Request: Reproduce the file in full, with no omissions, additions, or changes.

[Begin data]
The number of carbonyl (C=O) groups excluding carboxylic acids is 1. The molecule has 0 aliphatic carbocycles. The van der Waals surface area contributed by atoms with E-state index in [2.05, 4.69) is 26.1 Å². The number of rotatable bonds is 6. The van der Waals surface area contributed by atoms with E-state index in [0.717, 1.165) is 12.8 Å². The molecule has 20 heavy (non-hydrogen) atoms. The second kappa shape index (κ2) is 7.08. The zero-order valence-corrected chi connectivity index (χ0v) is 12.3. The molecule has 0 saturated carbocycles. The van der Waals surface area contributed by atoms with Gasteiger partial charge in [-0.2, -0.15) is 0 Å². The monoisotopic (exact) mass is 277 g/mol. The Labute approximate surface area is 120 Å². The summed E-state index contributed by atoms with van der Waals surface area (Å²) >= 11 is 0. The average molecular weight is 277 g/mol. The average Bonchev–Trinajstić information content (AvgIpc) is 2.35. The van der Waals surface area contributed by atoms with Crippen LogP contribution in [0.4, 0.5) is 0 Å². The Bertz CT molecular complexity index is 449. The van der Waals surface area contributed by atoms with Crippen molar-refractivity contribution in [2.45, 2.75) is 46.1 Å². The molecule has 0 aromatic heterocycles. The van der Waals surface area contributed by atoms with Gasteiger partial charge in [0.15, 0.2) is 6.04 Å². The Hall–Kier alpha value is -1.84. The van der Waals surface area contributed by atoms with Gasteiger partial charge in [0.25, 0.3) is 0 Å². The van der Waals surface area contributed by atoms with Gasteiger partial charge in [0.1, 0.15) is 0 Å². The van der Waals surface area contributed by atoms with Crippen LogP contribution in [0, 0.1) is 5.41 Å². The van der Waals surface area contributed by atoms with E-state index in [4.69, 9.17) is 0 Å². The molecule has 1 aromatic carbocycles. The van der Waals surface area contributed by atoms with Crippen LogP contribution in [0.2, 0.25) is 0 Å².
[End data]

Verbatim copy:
The number of carbonyl (C=O) groups excluding carboxylic acids is 1. The molecule has 0 aliphatic carbocycles. The van der Waals surface area contributed by atoms with E-state index in [2.05, 4.69) is 26.1 Å². The number of rotatable bonds is 6. The van der Waals surface area contributed by atoms with E-state index in [0.717, 1.165) is 12.8 Å². The molecule has 20 heavy (non-hydrogen) atoms. The second kappa shape index (κ2) is 7.08. The zero-order valence-corrected chi connectivity index (χ0v) is 12.3. The molecule has 0 saturated carbocycles. The van der Waals surface area contributed by atoms with Gasteiger partial charge in [-0.2, -0.15) is 0 Å². The monoisotopic (exact) mass is 277 g/mol. The Labute approximate surface area is 120 Å². The summed E-state index contributed by atoms with van der Waals surface area (Å²) >= 11 is 0. The average molecular weight is 277 g/mol. The average Bonchev–Trinajstić information content (AvgIpc) is 2.35. The van der Waals surface area contributed by atoms with Crippen LogP contribution in [0.4, 0.5) is 0 Å². The Bertz CT molecular complexity index is 449. The van der Waals surface area contributed by atoms with Crippen molar-refractivity contribution in [2.45, 2.75) is 46.1 Å². The molecule has 0 aromatic heterocycles. The van der Waals surface area contributed by atoms with Gasteiger partial charge in [0.15, 0.2) is 6.04 Å². The Hall–Kier alpha value is -1.84. The van der Waals surface area contributed by atoms with Gasteiger partial charge in [0.25, 0.3) is 0 Å². The van der Waals surface area contributed by atoms with Gasteiger partial charge in [0.1, 0.15) is 0 Å². The van der Waals surface area contributed by atoms with Crippen LogP contribution in [0, 0.1) is 5.41 Å². The van der Waals surface area contributed by atoms with E-state index in [4.69, 9.17) is 0 Å². The molecule has 1 aromatic carbocycles. The van der Waals surface area contributed by atoms with Crippen LogP contribution in [0.2, 0.25) is 0 Å².